Avoiding an Online Interview Disaster

Zoltan Pataki Shutterstock

Imagine this scenario: A job candidate logs into Skype for an interview with an HR director. The candidate’s username is “BadWolf11,” which he thought was a pretty cool handle when he set up the account. Except it’s not so cool now—the interview hasn’t even started, and the interviewer is already put out.

Yes, there are many mistakes you need to avoid in job interviews that take place via online video. While having a neutral username will help you dodge some of them, presenting yourself as a candidate to hire via a webcam is an exercise in potential disaster, unless you create a great impression from the outset.

Chris Brown, director of human resources at digital-conferencing firm InterCall, offers some top tips for creating that great impression:

Check the Conferencing Format

Is it Web conferencing, Skype, Face Time, or some other means? Confirm that your system is compatible with the application. Most recruiters have the interviews stacked back-to-back, so the time you lose when you can’t properly connect is time lost from the interview. You’ll also appear colossally unprepared.

“Do this way before the interview takes place,” said Brown. “If you have problems you can diagnose them and deal.” Conversely, something may happen that’s not your fault. “If there’s a snafu,” he continued, “be proactive and call the recruiter or interviewer. If it’s not on your end and you reach out first, it’s better than if they call you and ask, ‘Where were you?’”

Neutral Environment

Don’t be fooled by the at-home setting. Brown said your environment should match that of the interviewer’s office. “Dogs, family, children, laundry,” he tallied, “get everyone out of the house and isolate. There shouldn’t be any background noise or unexpected audio.”

He also recommends having nothing visible in the background, e.g. any distinctive artwork or other visuals that could detract from the conversation.

You’re On Candid Camera

Test your look on-camera. You don’t want to appear to have green skin or not be visible at all. “I’ve done interviews where the sun is right behind the candidate’s head,” he said. “It looks like they’re in the witness protection program.”

He also stressed that you need to look at the camera, not the monitor, and to be mindful of sitting either too close or too far away.

No Cell Phones!

Don’t have it out; don’t look at it; put it in another room. Brown has seen too many interviews go down the drain because the candidate was unwilling to put his or her phone away. “You’ll look at it even if you don’t want to,” he sighed. “I’ve had candidates put them in their laps and periodically glance at them. They think I can’t tell what they’re doing.”

Comfortable But Not Sloppy

Dress is business casual, no matter the dress code of your potential employer’s office. Do think about your chair and how you’re sitting; if it’s a long interview, you want to be comfortable. “Sit in a chair you won’t fidget in and keep a glass of water to the side,” Brown suggested. It’s likely you’ll be doing most of the talking, so the water will help; just keep it away from the lens, to minimize any potential distraction.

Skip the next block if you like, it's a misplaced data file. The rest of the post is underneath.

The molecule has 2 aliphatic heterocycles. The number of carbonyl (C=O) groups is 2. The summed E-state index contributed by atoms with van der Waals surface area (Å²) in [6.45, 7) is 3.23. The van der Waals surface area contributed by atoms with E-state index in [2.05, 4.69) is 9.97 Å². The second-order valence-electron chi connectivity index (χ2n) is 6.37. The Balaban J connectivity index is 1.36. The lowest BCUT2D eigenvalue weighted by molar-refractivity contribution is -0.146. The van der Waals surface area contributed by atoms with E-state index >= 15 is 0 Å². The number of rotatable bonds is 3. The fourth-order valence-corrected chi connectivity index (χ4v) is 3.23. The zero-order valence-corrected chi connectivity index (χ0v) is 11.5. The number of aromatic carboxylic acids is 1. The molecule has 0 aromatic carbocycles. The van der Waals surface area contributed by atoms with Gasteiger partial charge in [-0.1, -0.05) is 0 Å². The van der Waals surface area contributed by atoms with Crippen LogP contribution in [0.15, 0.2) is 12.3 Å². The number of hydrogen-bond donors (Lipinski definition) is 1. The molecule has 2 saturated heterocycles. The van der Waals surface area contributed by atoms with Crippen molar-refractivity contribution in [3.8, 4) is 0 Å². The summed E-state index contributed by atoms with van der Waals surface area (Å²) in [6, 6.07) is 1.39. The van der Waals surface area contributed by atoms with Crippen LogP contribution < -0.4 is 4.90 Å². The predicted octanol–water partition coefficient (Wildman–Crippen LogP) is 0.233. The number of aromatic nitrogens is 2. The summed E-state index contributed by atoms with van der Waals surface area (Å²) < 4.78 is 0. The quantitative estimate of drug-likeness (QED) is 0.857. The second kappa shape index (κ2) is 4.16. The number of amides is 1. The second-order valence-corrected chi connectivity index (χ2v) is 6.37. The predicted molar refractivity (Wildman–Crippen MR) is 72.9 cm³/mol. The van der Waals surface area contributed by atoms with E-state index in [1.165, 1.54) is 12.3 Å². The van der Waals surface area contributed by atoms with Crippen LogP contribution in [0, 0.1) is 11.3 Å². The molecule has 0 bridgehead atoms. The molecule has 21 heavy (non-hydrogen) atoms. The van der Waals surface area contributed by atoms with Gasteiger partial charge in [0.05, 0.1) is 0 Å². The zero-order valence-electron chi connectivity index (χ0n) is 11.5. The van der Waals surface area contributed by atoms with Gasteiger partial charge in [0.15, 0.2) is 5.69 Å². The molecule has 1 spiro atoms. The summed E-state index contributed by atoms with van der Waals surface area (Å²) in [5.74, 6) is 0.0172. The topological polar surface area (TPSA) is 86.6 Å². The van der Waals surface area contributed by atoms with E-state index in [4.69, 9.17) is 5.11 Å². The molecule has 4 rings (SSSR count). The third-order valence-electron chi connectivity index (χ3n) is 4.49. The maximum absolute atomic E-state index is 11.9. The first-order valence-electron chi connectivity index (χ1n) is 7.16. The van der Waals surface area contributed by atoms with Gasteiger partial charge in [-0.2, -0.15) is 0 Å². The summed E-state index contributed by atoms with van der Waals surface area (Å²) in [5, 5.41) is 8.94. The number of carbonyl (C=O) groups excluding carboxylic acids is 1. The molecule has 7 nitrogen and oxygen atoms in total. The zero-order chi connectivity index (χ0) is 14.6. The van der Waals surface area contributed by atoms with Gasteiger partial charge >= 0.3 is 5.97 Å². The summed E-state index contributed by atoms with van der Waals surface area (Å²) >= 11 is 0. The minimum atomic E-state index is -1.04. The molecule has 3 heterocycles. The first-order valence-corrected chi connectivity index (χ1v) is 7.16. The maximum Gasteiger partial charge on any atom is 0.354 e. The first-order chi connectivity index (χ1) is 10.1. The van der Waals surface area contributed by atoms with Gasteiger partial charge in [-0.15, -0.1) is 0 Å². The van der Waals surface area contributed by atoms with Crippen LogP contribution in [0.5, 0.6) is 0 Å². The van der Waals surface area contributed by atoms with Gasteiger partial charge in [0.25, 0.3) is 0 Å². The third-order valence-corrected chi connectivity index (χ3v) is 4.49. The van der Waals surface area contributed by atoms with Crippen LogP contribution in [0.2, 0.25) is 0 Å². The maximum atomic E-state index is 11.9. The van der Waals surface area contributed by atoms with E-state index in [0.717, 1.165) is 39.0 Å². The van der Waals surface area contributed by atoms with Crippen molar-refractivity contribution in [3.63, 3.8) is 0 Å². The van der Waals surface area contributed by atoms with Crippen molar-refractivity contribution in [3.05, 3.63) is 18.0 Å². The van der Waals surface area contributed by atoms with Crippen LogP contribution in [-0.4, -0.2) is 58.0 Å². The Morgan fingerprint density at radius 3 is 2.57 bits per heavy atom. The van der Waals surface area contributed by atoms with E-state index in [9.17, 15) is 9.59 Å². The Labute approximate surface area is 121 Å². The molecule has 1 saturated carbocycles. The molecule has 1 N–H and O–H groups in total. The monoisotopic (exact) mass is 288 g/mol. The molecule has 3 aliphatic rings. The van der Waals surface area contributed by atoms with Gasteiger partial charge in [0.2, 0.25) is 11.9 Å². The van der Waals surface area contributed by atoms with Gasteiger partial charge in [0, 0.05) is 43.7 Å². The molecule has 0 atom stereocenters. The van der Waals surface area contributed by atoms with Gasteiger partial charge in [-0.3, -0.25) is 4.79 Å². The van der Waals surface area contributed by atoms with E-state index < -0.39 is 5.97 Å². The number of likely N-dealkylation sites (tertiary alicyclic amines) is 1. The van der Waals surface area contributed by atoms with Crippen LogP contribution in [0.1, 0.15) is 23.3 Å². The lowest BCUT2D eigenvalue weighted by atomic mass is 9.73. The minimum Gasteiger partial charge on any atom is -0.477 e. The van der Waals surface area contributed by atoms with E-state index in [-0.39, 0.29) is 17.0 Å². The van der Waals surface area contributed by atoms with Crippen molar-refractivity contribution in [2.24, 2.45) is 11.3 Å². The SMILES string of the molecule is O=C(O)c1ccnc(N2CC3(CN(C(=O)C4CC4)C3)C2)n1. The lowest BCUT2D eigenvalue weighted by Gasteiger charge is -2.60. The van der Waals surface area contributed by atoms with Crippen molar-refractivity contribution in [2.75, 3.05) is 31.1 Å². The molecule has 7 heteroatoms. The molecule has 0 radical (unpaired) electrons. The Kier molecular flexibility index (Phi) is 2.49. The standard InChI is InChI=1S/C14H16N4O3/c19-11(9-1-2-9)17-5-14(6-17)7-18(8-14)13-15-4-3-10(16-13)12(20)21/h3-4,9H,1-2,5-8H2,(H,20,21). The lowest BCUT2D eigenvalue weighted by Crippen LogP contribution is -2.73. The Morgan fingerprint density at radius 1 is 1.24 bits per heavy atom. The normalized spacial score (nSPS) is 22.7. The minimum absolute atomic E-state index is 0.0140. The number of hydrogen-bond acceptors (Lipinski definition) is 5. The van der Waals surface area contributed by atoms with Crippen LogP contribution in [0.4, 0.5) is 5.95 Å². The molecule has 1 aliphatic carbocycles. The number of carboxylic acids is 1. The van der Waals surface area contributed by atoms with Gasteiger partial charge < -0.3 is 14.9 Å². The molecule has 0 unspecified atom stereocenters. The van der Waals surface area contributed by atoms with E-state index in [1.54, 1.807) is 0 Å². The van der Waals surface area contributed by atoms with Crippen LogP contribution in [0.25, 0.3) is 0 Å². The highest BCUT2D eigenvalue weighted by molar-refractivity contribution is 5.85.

A Word to the Wise

If you’re interviewing on video, it’s likely being recorded. “The interview is probably going to be screened by anyone in the group who’s responsible for hiring,” said Brown. “It’s really important you pay attention to how it all appears to whoever is, or will be watching.”

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9 Responses to “Avoiding an Online Interview Disaster”

  1. jelabarre

    > The candidate’s username is “BadWolf11,”

    What, the interviewer isn’t a Dr. Who fan??? (of course, they could be biased towards the classic series, and consider you an uppity newbie…)

    • AnonymousPoster

      I was hired after a telephone interview that was 4 timezones away, is that close enough? The position was a 2-month position working in C#. I was dubious from the start, and to test their sincerity I pointed out that all of my C# work, including just plain learning the language, was post-university with projects so far limited to my personal programming projects. They requested a portfolio in the form of screen shots of the personal projects, no code samples or anything very technical, and proceeded to hire me. So,I’d say it can happen.

      • Nightcrawler

        Interesting. Did you have any IT work experience at that point?

        I don’t apply for far-flung jobs because I’ve had negative experiences doing so in the past. Specifically, if I even get a response (usually I don’t), it goes like this:

        CALLER: Can you come in for an interview tomorrow?

        ME: No, I live [hundreds or thousands of miles away].

        CALLER: Oh. [Long pause.] Well, why don’t you give us a call when you’re actually living here.

        I’ve been told this is because I’m looking for entry-level positions, which makes sense.

        • AnonymousPoster

          RE: Interesting. Did you have any IT work experience at that point?

          Yes, but probably not in the sense you are asking. My experience predates my CS degrees, where I had my own consulting business I ran from home, and I wrote a few programs for a few clients for embedded 68HC11 (and older) embedded systems, using C or assembler.

          RE I don’t apply for far-flung jobs because I’ve had negative experiences doing so in the past.

          Agreed. This job offer came after the HR person found my resume on monster.